Tradition: Celtic

Awen

Celtic

The first mention comes from ‘The History of the Britons’ written by Welsh monk Nennius around 830. In ‘The Tale of Taliesin’ (written in 14th century) the main character is said to have received ‘sweet Awen’ as a gift from God, straight from the cauldron of Caridwen the Sorceress.

MEANING

Ah – opens up life, wakes joy, brings force and creativity
Oo – the force and energy start to bloom, the change begins
En – the end of transformation process, changing reality on the outer and spiritual plane.

MESSAGE

Flowing essence or flowing spirit/spirituality
Chanting this long vibrating mantra lets us experience divinity and become divine beings ourselves. Awen brings us three gifts: a gift of poetic inspiration, a gift of prophecy and shapeshifting.

Try 30s
Choose one of digital music streaming services and listen up
MORE

Scientist claim that Celtic culture has been born in Europe (probably somewhere north of Alps), at the territory of southern Germany. However its quick expansion saw the Celts possess the huge part of Europe: from modern France and Switzerland to Moravia, Lower and Upper Silesia (5th and 4th century B.C.). Celtic culture came to British Isles between 5th and 2nd century B.C. Despite its wide scope our knowledge about it is far from satisfying, especially when it comes to the issue of Celtic spiritual development system. It is believed to be based on the hierarchy of three castes of priests: bards, ovates and druids. The latter, considered as the most advanced ones, held many crucial spiritual functions, celebrating important ceremonies. The word ‘druid’ may come from Celtic ‘drúisi’ meaning a wizard or Indo-European ‘uid’ meaning insight. Adding the prefix ‘dru’ we get a new word: ‘druid’ meaning ‘the one who can see more’. So the path of spiritual development starts from a bard (travelling poet and singer) through the ovates (people becoming educated philosophers, wizards and prophets) to the druids (located at the highest level of this hierarchy). The druids are the ones who have experienced the greatest insight.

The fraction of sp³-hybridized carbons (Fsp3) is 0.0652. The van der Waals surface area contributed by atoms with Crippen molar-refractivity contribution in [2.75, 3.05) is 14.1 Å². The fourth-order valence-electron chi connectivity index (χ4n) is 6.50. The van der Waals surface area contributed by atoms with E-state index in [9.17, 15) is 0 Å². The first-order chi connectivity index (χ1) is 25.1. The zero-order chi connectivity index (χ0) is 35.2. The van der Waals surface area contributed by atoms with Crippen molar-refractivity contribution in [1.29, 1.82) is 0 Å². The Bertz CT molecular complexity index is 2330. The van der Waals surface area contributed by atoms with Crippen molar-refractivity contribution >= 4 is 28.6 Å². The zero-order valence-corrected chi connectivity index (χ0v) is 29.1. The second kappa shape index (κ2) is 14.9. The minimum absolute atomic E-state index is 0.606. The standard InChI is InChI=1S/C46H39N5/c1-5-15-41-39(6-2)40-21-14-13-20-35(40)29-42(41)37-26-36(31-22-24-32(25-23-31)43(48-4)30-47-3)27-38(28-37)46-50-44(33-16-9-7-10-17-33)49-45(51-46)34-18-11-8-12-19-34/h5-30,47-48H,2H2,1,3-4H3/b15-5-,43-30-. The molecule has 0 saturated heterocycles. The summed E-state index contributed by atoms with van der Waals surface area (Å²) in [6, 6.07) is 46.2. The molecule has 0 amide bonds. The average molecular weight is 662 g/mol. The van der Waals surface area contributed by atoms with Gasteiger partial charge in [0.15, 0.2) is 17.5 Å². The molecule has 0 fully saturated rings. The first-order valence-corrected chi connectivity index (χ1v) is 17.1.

The key question that must be asked is: How could they go up in this ladder? What is the path leading from the role of a bard to the role of a druid? According to many legends, myths and stories, the answer is related to the mysterious word: Awen.
The first mention about Awen may be found in ‘The History of the Britons’ written by the Welsh monk named Nennius around 830. According to the Welsh dictionary from 19th century the word comes from the combination of two words: ‘aw’ meaning liquid, something that flows and ‘en’ meaning ‘living essence’. Having accepted this etymology, we can understand Awen as a ‘flowing essence’ or ‘flowing spirit’. It is important that Awen is female. The most popular story mentioning Awen is ‘Chweld Taliesin’, a story of a bard serving great sorceress Caridwen in the times of legendary King Arthur (quite popular in the 14th century). In this tale Taliesin receives a gift from God: sweet Awen straight from the ‘cauldron of Caridwen’. Caridwen is told to have been cooking in her cauldron, full of mysterious substance and herbs, for one year and one day. Finally, there are three drops coming out of the cauldron. The person they will fall onto, will be given three gifts: a gift of poetic inspiration, a gift of prophecy and a gift of shapeshifting.
This story is supposed to be a kind of instruction for the initiation of bards while the three drops (or, in other versions, three vessels filled with magical potion from the cauldron or three rays of light coming out of the drops as they are represented in the modern symbols of Awen) stand for three levels of the initiation: a bard, an ovate and a druid, with a gift of Awen being responsible for it with every sip being taken. The final sip provides a druid with a power to overcome an ultimate fear: the fear of death.
The cult of Awen returned in the neo-druidic movement in the form of triple repetition of the word ‘Awen’. Singing this long vibrating syllable like the legendary Tailesin used to do, allows us to touch divinity and become divine beings ourselves. Many contemporary practitioners of Awen claim that each of the three intonated sounds has a specific meaning. ‘Ah’ opens up the life, wakes the joy, give us strength and creativity. ‘Oo’ makes the strength and energy (created by the ‘Ah’ sound) bloom, finally obtaining powerful transformation force. The final sound of ‘En’ finishes the process, so the energy generated by the previous sounds is able to change reality: both on the outer and inner (spiritual) plane.
So Awen creates the divine energy, makes it flow and wakes up our spirituality. According to the contemporary druids, it is like opening a gate through which the shining sun and blowing wind will work together to make sure that all the necessary work will be done.